Another embodiment of the new piston 10 will now be described. Referring to FIG. 8, the piston body 49 includes a body adhesive bonding region 81 around the circumferential surface 59 at the proximal end 51. The head 83 includes a pocket 67 and the head adhesive bonding region 85 is in the pocket 67 and, specifically, is on the wall 69 of the pocket 67. Adhesive adheres to both bonding regions 81, 85 and secures the body 49 and the head 83 to one another. The preferred thickness of adhesive between the head 83 and the body 49 is about 0.002 inches and a preferred adhesive is Permabond ESP-308 epoxy available from Permabond International of Englewood, N.J.
A third embodiment of the new piston 10 is shown in FIG. 9. The piston head 87 includes a spring retainer plate 89 and a plate retention stem 91 attached concentrically to the plate 89. The stem 91 has a nose 93 and a stem securing portion 95 and the plate 89 is interposed between the nose 93 and the portion 95. The portion 95 has a plurality of cylindrical lands 97 separated by annular grooves 99, such lands 97 and grooves 99 comprise the stem bonding region 101 and adhesive adheres to both the lands 97 and the grooves 99. The piston body 49 includes a hole 103 sized to receive the retention stem 91 with slight clearance. The body adhesive bonding region 105 is in the hole 103 and the head 87 and body 49 may be secured to one another using the Permabond epoxy noted above.
The embodiment shown in FIGS. 2 through 7 works well in operating environments of 260°-270° F. and the embodiments of FIGS. 8 and 9 and work well in such environments up to about 200°-210° F. But as new adhesives are developed, it is expected that the temperature-related operating capabilities of the latter embodiments will increase.
A new method for making a piston 10 for a water pump 15 includes the steps of providing a piston body 49 made of a first material, making a piston head 37 of a second material and having the above-noted pocket 67 formed in it. The head 61 is heated and then the pocket wall 69 and the body 49 are engaged in overlapping relationship. The head 37 is then allowed to cool.
In a highly preferred aspect of the method, the providing step includes providing a body 49 having a first diameter D1 and the making step includes forming the pocket 67 to have, at ambient temperature, a second diameter D2 slightly less than the first diameter D1. The heating step includes heating the head 37 until the second diameter D2' is greater than the first diameter D1.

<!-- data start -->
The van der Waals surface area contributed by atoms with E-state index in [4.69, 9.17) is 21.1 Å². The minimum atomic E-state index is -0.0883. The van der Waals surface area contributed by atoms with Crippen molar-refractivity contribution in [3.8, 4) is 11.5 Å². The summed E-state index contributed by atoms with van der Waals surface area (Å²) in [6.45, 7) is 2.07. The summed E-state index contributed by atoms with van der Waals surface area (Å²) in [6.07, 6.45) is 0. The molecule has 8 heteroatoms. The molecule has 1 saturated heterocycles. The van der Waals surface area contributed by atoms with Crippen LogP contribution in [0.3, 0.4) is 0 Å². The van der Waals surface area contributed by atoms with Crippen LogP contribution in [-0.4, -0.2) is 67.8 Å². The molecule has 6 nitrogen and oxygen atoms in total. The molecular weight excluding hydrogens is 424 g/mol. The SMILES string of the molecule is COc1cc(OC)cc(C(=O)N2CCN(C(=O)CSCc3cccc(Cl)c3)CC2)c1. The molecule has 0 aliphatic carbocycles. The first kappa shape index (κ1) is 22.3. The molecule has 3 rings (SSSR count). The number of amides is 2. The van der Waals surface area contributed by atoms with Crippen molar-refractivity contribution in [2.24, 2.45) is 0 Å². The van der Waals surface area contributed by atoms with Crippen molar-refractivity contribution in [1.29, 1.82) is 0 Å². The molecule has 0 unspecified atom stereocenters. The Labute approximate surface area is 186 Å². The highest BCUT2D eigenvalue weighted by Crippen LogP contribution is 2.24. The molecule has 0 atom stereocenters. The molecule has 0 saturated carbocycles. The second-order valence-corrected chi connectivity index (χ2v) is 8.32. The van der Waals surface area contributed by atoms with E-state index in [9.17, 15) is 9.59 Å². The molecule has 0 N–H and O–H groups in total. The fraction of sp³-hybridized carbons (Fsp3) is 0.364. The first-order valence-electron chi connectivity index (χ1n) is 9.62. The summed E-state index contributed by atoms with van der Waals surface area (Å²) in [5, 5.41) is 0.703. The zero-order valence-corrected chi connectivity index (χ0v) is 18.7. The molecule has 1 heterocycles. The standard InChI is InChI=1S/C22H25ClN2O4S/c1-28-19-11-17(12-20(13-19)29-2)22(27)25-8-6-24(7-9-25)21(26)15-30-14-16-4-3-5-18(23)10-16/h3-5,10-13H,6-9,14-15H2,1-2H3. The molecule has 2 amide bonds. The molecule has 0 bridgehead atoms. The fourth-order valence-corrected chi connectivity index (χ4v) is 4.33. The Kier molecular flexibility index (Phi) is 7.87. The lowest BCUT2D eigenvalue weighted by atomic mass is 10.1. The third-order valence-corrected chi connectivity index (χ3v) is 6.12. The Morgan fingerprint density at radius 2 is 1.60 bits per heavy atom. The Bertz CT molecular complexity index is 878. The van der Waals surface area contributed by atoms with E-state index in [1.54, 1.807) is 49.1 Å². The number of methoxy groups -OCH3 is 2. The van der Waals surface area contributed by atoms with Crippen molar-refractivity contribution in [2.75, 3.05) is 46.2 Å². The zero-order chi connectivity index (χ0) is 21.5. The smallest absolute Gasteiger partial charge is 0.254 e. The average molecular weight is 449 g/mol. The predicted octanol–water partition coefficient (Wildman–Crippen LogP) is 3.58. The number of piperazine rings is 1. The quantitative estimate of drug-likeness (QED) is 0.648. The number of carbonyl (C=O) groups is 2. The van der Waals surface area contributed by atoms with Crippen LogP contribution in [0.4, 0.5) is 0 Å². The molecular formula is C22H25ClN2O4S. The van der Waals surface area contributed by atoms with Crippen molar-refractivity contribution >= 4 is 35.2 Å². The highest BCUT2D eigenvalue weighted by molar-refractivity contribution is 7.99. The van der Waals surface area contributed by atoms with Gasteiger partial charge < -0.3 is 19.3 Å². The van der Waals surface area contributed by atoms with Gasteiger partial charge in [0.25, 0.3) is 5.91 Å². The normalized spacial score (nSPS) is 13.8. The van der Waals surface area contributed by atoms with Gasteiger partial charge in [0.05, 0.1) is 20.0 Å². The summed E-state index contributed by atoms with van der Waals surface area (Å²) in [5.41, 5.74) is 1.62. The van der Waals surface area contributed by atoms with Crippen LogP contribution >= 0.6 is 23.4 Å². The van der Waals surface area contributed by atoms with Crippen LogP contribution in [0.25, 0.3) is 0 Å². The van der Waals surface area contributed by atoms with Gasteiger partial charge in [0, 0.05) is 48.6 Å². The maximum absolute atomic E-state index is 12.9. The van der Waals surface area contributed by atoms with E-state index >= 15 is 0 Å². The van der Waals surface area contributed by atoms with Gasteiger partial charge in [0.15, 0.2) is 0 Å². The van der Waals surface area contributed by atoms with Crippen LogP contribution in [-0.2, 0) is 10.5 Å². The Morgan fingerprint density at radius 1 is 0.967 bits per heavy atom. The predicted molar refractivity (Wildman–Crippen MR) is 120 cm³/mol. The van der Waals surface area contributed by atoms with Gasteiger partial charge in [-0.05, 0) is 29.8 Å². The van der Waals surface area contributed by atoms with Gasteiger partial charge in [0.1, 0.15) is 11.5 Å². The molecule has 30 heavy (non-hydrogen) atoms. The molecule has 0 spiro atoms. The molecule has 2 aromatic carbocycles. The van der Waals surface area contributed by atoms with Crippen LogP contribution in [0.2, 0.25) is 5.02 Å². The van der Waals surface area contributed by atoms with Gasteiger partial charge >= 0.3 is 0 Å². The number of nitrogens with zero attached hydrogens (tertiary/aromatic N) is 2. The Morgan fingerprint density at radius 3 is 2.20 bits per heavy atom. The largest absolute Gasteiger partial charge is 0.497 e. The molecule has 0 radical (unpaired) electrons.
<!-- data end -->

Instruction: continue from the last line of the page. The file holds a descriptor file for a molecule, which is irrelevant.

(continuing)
In a more specific aspect of the method, the head 37 includes a crown portion 63 and a nose 65 extending from the crown portion 63. The heating step includes heat-treating the nose 65 to a Rockwell C hardness of at least 40 and preferably to a hardness in the range of 50 to 55 Rockwell C. Heat is permitted to propagate to the crown portion 63 and to the pocket wall 69 to enlarge the diameter D2 of the pocket 67 to a diameter D2' to accept the proximal end 51 of the piston body 49 with sliding clearance.
In a highly preferred method, the making step includes forming the piston head 61 to include (a) a relief groove 79 circumscribing the pocket 67, (b) a wall 69 defining the pocket 67 and having a root portion 71 and a radially distal lip 73 spaced from the root portion 71. The relief groove 79 circumscribes the wall and extends generally to the root portion 71. The making step also includes forming the piston head 67 to have a radially-outwardly-extending retainer ring 107 and a retainer flange 77 extending generally parallel to the axis 55 and coacting with the ring 107 for positionally retaining a piston return spring 35.
As noted above, the pocket diameter D2 prevailing at, say, ambient temperature, increases to D2' when the head 61 is heated. It is to be appreciated that as the head 61 is allowed to cool after the proximal end 51 of the body 49 has been seated in the pocket 67, very substantial radially-inwardly-directed forces are developed if "shrinkage" or contraction of the wall 69 back to a pocket diameter D2 is resisted. The presence of the body proximal end 51 in the pocket 67 provides such resistance. It has been discovered that the inclusion of the relief groove 79 as described above has a marked effect in reducing the magnitude of such forces and preventing the proximal end 51 from being "hairline fractured" or crushed.
Another aspect of the invention involves a method using adhesive for making a piston 10. Such method includes the steps of providing a piston body 49 made of a first material and having a body adhesive bonding region 81. A piston head 83 is made of a second material and has a head adhesive bonding region 85. Adhesive is applied to at least one of the bonding regions 81, 85 and the bonding regions 81, 85 are urged into engagement with one another. The adhesive is then allowed to harden.
In a more specific aspect, the piston head 83 includes a pocket 67 and the head adhesive bonding region 85 is in the pocket 67. And in an alternative aspect, the piston body 49 includes a hole 103 and the body adhesive bonding region 105 is in the hole 103.
While the principles of the invention have been shown and described in connection with specific embodiments, it is to be understood clearly that such embodiments are by way of example and are not limiting.
|Cited Patent||Filing date||Publication date||Applicant||Title|
|US1193434 *||May 25, 1914||Aug 1, 1916||Cab-axle|
|US3497038 *||Jul 9, 1968||Feb 24, 1970||Teves Gmbh Alfred||Piston-and-cylinder arrangement including seal|
|US3507584 *||Mar 27, 1968||Apr 21, 1970||Us Navy||Axial piston pump for nonlubricating fluids|
|US3820523 *||Mar 8, 1973||Jun 28, 1974||M Showalter||Internal combustion chamber|
|US4325647 *||Nov 23, 1979||Apr 20, 1982||Rosenthal Technik A.G.||Element and method for connecting ceramic and metallic parts|
|US4366785 *||Sep 19, 1980||Jan 4, 1983||Caterpillar Tractor Co.||Tappet with wear resisting insert|